My senior year of high school I named a resilient housefly after him that refused to die in Mrs. Frankowiac’s Economics class.
He scored a hat trick in a poem I wrote in 8th grade, which would give him four for his career.
I took his first name as my own in sophomore year Spanish.
I molded his likeness out of clay in middle school art. The piece fell from my dresser more than once, proving to be as fragile as the player it resembled.
We as sports fans have our guys — athletes we claim as our own despite widespread adulation from the masses. Simon Gagne was my guy. In 10 seasons with the Philadelphia Flyers, Gagne scored 20 or more goals seven times. Twice he scored 40.
His teams made the playoffs nine out of his 10 seasons in Philly. Gagne played in four Eastern Conference Finals and a Stanley Cup with the Orange and Black. He won a gold medal with Canada at the Salt Lake City Olympics at the tender age of 21. He was Canada’s youngest player.
Gagne sparked the famous 3-0 comeback against the Boston Bruins in 2010 with the overtime winner in game four. When the Flyers rallied to tie game 7 at 3-3, it was Gagne who buried the most important non-Stanley Cup goal in team history.
I loved Simon Gagne not only because of his terrific play, but also for his demeanor. As a youngster on a veteran-heavy team, he kept his mouth shut and his feet moving. His lowest point total of his career in 2003-04 did little to dampen his spirit. Instead, there he was in game 6 of the Eastern Conference finals, firing a rebound off the Lightning’s Nikolai Khabibulin to force a pivotal game 7.
Although the Flyers would lose the series, it’s Gagne’s overtime winner that resonates in my mind.
I loved his subdued celebrations. Even in the biggest moments, he’d raise his arms almost sheepishly and quickly find his teammates. His smiles were brief. Humble to the last second, never ostentatious, talented and understated – he was the only athlete I truly wanted to be.
Never was my admiration for Gagne stronger than in the darkness of 2006-07. The Flyers lost 48 games, by far their worst season in team history. And yet there was Simon, scoring 41 goals for the last place club. Amazingly, he finished the season with a +2 rating – my favorite Gagne stat.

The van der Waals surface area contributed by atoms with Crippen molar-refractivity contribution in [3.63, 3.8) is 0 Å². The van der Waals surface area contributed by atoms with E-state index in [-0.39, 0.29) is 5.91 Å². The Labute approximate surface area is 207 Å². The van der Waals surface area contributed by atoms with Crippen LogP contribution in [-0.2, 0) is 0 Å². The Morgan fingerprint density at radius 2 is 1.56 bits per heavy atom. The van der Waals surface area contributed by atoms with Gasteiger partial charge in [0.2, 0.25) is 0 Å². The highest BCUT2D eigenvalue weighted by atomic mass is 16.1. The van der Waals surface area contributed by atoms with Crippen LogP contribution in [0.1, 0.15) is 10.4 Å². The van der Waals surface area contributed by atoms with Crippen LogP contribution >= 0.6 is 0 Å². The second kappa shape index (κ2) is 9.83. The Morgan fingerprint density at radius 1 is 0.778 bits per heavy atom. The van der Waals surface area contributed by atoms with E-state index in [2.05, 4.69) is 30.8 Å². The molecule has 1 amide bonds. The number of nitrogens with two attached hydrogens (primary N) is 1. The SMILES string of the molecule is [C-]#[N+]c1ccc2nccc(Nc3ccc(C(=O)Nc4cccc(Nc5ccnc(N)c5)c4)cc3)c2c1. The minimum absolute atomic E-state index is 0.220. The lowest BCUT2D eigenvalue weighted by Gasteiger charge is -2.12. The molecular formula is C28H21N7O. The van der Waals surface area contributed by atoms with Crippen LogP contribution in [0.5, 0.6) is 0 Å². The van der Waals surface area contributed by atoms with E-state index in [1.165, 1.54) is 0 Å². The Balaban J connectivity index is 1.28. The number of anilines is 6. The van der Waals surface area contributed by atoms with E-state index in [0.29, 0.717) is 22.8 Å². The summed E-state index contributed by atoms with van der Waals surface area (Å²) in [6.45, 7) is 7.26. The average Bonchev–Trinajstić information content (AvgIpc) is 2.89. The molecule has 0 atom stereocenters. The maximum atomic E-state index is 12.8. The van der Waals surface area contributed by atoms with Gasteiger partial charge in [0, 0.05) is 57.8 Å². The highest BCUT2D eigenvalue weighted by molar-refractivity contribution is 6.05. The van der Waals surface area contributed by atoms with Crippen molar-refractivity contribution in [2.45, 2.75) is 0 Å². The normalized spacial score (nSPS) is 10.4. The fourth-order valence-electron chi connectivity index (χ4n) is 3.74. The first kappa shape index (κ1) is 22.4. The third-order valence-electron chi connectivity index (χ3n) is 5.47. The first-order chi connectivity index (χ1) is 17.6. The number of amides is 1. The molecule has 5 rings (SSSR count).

My appreciation for Simon goes deeper than numbers, style, wins or losses. Sure, I loved watching him burst down the left wing, his number 12 sweater neatly tucked in his breezers, rippling with his speed but never breaking loose. Like Gagne himself, even in top flight it was always in control. The image gave him an elegance that few have replicated, at least in my mind.
It was about timing. I moved to Minnesota from the Philadelphia area when I was 9 years old. I brought my loyalties with me, but even at that young age I understood that a chapter in my life had just ended. Concussions destroyed Eric Lindros’ career. Back ailments caught up to John LeClair. Mikael Renberg was long gone. The days of the Legion of Doom ended before I hit third grade.
There I stood, a stranger in a Northern wilderness, loosely holding on to the heroes of my childhood, hesitantly looking towards the future with only glances to the past. Then Simon arrives on the scene. We grew up together in perfect symmetry. He, playing his first 10 years of an NHL career, me, finding my way through adolescence and into adulthood.
I was 10 when he made his debut. I was 20 when he played his last game in the Orange and Black. At the risk of melodrama, I will say Gagne’s trade in some ways ended my childhood. He found a home in Tampa, and I bid him adieu. I wished him well.
He left me with a handful of regrets. The injuries robbed him of his prime. For all of the memories, how many more were stuck on the injured reserve? And we never won it all.
Yet, I watched with pride as he finally hoisted a Cup with the Los Angeles Kings last season. Again injuries limited his action to 34 games. But there he was at the end. That smile that had only made cameos in years past split his playoff beard in inexplicable joy. He had received the famed trophy third, a sign of the respect the player has earned after all these years.
I put all of this to words today to commemorate my guy’s return. Simon Gagne is a Flyer again. Tonight I will sit in the press box of the Wells Fargo Center and do my best to stay professional in the stoic community.
I can’t promise I won’t get emotional. He will take the ice in his number 12 orange and black sweater, and circle the familiar rink as 20,000 serenade him once again – a victory lap for Simon Gagne, for me.
Philadelphia born. Raised in God’s country aka Duluth, Minnesota. Give me a frozen pond and an open pitch and I’ll be happy. Follow me on twitter @noclassfriday